Gilbert v Buzzard: Funerals and Fees
by Philip Jones
(1820) 161 English Reports 1342
This is probably the leading case on the common law right of burial in the churchyard. Mr Gilbert wished to bury his deceased wife in an iron coffin, as a protection against graverobbers. The churchwardens, including Mr Buzzard, refused to allow the interment of the coffin, following a resolution of the parish vestry disapproving iron coffins.
The secular courts refused to intervene in the dispute. Lord Chief Justice Abbott held that
‘the right of sepulture is a common law right alone: but … the mode of burial is of ecclesiastical cognizance alone’ (p.1343).
Mr Gilbert then complained to the local consistory court (diocese of London).
The Chancellor, Sir William Scott (the future Lord Stowell), noted that
‘the law … certainly says that a parishioner has a right to be buried in his own parish churchyard: but it is not quite so easy to find the rule … that gives him the right of burying a large chest or trunk along with himself’ (p.1348).
Most people were originally buried only in shrouds, not coffins, but burial in coffins was evidently more widespread by the early 19th century.
Thus the Lord Chief Justice and the Chancellor both declined to extend the right of burial to burial in a coffin, although the Chancellor acknowledged that coffin burial was prompted by ‘very natural and laudable feelings’.
The practical difficulty with coffin burial was the burden that it imposed on the parish. Coffins took up more space in the churchyard. They also retarded the ‘dissolution’ of the human remains in the soil, preventing the use of the ground for future burials. The parish was therefore obliged to purchase and maintain additional burial grounds.
The Chancellor resolved the dispute pastorally. He ordered the parish to fix a scale of burial fees, imposing charges for digging the grave and interment in coffins of wood or iron. A table of fees was duly prepared, and the Chancellor confirmed it. Thus Mr Gilbert was able to bury his wife as he wished, and the parish was compensated for the increased financial burden that this caused.
The scale of fees that was eventually approved included separate payments to the incumbent and churchwardens. The Chancellor held that this was unobjectionable. The relative of a deceased person ‘has no right … to quarrel with the public uses to which [the fee] has been applied by the parish’ (p.1351).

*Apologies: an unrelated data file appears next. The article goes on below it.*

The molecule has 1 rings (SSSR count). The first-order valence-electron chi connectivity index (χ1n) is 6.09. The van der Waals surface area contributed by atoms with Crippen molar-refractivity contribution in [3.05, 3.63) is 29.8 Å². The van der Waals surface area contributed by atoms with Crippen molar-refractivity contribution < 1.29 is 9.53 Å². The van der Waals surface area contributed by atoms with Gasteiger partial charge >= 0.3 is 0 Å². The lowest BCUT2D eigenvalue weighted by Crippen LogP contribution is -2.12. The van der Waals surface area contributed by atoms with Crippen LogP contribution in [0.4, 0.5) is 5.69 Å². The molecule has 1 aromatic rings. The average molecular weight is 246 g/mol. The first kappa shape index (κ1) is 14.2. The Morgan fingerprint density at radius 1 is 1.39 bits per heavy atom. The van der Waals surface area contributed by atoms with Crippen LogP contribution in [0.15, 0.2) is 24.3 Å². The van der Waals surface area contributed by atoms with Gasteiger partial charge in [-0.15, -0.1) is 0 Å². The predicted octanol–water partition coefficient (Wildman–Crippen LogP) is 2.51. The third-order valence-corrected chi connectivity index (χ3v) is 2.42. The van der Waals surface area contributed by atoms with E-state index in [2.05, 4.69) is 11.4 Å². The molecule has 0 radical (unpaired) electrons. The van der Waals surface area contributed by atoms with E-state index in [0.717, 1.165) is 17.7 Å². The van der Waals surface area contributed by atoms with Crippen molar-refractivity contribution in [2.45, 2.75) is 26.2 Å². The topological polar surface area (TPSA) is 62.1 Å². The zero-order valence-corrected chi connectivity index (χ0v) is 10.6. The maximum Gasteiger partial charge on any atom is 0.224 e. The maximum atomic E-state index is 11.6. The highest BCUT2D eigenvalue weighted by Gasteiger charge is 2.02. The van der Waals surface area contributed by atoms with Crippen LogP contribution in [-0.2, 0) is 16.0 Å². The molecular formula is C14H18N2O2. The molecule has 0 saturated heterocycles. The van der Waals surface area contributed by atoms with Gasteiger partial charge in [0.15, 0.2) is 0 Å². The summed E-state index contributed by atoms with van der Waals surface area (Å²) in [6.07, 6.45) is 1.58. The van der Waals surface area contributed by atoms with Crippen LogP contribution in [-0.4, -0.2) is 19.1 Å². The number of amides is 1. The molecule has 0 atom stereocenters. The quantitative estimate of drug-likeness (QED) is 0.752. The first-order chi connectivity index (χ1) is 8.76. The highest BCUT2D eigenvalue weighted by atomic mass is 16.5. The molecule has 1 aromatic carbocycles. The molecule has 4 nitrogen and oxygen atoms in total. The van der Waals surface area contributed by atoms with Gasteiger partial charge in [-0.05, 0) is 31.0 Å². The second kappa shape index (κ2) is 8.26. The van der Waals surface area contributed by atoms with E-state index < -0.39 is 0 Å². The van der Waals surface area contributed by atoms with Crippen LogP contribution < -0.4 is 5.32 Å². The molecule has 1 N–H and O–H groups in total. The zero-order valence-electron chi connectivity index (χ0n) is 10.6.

It seems reasonable to suppose that the right of burial should extend to the burial of cremated remains, since these are no less human remains than an uncremated dead body. Cremation also avoids the practical difficulties that Sir William Scott identified with coffin burial.
Yet in the case of Dixon (1892) Probate Division 386, Dr Tristram (one of Scott’s successors as Chancellor of London), doubted that the common law right of burial extended to cremated remains. (He probably did not approve of cremation.)
However, the Miscellaneous Provisions Measure 1992, s.3(1) confirms that a person who has a right of burial in a churchyard has a right to the burial of his cremated remains.
Although Gilbert v Buzzard is usually cited in relation to the right of burial in the churchyard, it may also inform discussion about ecclesiastical fees.
The judgment suggests that the Chancellor viewed the burial fees as a species of local tax, a supplement or surcharge to the church rates, which was necessitated by the additional cost to the parish of coffin burial. Thus the scale of fees was fixed by the vestry and confirmed by the ordinary in the same manner as church rates then were.
Compulsory church rates were abolished in 1868. Compulsory church fees, however, remain very much in force.
Gilbert v Buzzard suggests that burial fees were introduced for three particular reasons:
(1) a new mode of burial, in a coffin rather than merely in a shroud, that became popular in the late modern period
(2) coffin burial imposed an additional burden on the parish
(3) there was no legal right to burial in a coffin, only to burial of the remains.
Seen in this context, modern marriage fees may be rather hard to justify:
(1) the mode of church-marriage, unlike the mode of church-burial, has hardly changed since the middle ages
(2) modern church-marriage, therefore, does not impose any additional burden on the parish
(3) there is a legal right to church-marriage, as there is not to coffin burial.
In short, nothing has changed concerning the solemnisation of marriage so as to justify the introduction of a fee. A marriage fee imposes a charge on a pre-existing legal right.
At common law, an incumbent was permitted to charge marriage fees only if they were payable by immemorial local custom and were not unreasonable. The rubric in the Prayer Book marriage service provides, somewhat unromantically, that any customary marriage fee should be deposited on the officiating minister’s book during the ceremony, along with the ring. But the incumbent still had to prove that a custom existed.
The case of Haigh v Aspull (1919) Probate 143 suggests that statutory marriage fees were first imposed in newly created parishes under the New Parishes Acts 1843 and 1856 (p.144).